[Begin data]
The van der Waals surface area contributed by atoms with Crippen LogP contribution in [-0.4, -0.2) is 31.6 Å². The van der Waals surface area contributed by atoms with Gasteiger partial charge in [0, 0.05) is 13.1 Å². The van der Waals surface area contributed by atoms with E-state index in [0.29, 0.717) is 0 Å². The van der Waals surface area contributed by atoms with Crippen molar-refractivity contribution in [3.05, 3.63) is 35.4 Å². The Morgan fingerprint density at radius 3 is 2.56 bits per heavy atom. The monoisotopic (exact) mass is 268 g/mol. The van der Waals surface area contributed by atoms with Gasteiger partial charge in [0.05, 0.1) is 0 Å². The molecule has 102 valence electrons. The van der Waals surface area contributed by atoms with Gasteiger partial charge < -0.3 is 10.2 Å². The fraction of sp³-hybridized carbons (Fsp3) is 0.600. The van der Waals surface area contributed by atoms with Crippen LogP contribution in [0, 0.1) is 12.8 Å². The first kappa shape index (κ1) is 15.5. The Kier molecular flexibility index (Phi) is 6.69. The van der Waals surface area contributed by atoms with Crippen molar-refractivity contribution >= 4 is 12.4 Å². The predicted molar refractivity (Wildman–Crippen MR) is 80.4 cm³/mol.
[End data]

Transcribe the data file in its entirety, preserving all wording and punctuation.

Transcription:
The van der Waals surface area contributed by atoms with Crippen LogP contribution in [-0.4, -0.2) is 31.6 Å². The van der Waals surface area contributed by atoms with Gasteiger partial charge in [0, 0.05) is 13.1 Å². The van der Waals surface area contributed by atoms with E-state index in [0.29, 0.717) is 0 Å². The van der Waals surface area contributed by atoms with Crippen molar-refractivity contribution in [3.05, 3.63) is 35.4 Å². The Morgan fingerprint density at radius 3 is 2.56 bits per heavy atom. The monoisotopic (exact) mass is 268 g/mol. The van der Waals surface area contributed by atoms with Gasteiger partial charge in [0.05, 0.1) is 0 Å². The molecule has 102 valence electrons. The van der Waals surface area contributed by atoms with Gasteiger partial charge < -0.3 is 10.2 Å². The fraction of sp³-hybridized carbons (Fsp3) is 0.600. The van der Waals surface area contributed by atoms with Crippen LogP contribution in [0, 0.1) is 12.8 Å². The first kappa shape index (κ1) is 15.5. The Kier molecular flexibility index (Phi) is 6.69. The van der Waals surface area contributed by atoms with Crippen molar-refractivity contribution >= 4 is 12.4 Å². The predicted molar refractivity (Wildman–Crippen MR) is 80.4 cm³/mol.